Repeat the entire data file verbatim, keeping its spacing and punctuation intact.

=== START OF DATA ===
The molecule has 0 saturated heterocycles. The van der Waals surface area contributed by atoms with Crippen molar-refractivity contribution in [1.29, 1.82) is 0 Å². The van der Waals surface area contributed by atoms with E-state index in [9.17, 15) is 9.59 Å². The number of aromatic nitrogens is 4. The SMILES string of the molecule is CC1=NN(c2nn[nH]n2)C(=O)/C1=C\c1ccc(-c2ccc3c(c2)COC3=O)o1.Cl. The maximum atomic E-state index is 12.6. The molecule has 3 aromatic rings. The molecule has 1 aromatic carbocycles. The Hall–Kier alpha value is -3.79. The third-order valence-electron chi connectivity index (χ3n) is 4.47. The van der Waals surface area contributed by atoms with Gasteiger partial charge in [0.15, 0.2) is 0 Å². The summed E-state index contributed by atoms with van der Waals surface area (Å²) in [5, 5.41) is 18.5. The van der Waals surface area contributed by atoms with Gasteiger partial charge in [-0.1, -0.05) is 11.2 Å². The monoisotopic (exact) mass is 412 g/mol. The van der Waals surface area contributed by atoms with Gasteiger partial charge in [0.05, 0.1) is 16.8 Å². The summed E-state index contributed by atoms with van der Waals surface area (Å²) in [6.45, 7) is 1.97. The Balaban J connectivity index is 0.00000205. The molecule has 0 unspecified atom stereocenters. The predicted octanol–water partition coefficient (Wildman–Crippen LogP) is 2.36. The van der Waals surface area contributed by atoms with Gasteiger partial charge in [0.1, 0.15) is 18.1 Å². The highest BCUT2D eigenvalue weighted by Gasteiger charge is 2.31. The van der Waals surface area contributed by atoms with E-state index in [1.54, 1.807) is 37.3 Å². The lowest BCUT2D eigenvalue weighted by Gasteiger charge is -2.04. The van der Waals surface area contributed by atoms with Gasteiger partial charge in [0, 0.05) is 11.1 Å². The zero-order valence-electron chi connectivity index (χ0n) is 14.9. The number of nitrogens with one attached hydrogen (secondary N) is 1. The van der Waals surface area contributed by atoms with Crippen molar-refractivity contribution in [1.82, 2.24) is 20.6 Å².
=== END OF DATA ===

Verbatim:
The molecule has 0 saturated heterocycles. The van der Waals surface area contributed by atoms with Crippen molar-refractivity contribution in [1.29, 1.82) is 0 Å². The van der Waals surface area contributed by atoms with E-state index in [9.17, 15) is 9.59 Å². The number of aromatic nitrogens is 4. The SMILES string of the molecule is CC1=NN(c2nn[nH]n2)C(=O)/C1=C\c1ccc(-c2ccc3c(c2)COC3=O)o1.Cl. The maximum atomic E-state index is 12.6. The molecule has 3 aromatic rings. The molecule has 1 aromatic carbocycles. The Hall–Kier alpha value is -3.79. The third-order valence-electron chi connectivity index (χ3n) is 4.47. The van der Waals surface area contributed by atoms with Gasteiger partial charge in [0.15, 0.2) is 0 Å². The summed E-state index contributed by atoms with van der Waals surface area (Å²) in [5, 5.41) is 18.5. The van der Waals surface area contributed by atoms with Gasteiger partial charge in [-0.1, -0.05) is 11.2 Å². The monoisotopic (exact) mass is 412 g/mol. The van der Waals surface area contributed by atoms with Gasteiger partial charge in [0.05, 0.1) is 16.8 Å². The summed E-state index contributed by atoms with van der Waals surface area (Å²) in [6.45, 7) is 1.97. The Balaban J connectivity index is 0.00000205. The molecule has 0 unspecified atom stereocenters. The predicted octanol–water partition coefficient (Wildman–Crippen LogP) is 2.36. The van der Waals surface area contributed by atoms with Gasteiger partial charge in [0.1, 0.15) is 18.1 Å². The highest BCUT2D eigenvalue weighted by Gasteiger charge is 2.31. The van der Waals surface area contributed by atoms with E-state index in [1.54, 1.807) is 37.3 Å². The lowest BCUT2D eigenvalue weighted by Gasteiger charge is -2.04. The van der Waals surface area contributed by atoms with Gasteiger partial charge in [0, 0.05) is 11.1 Å². The zero-order valence-electron chi connectivity index (χ0n) is 14.9. The number of nitrogens with one attached hydrogen (secondary N) is 1. The van der Waals surface area contributed by atoms with Crippen molar-refractivity contribution in [1.82, 2.24) is 20.6 Å².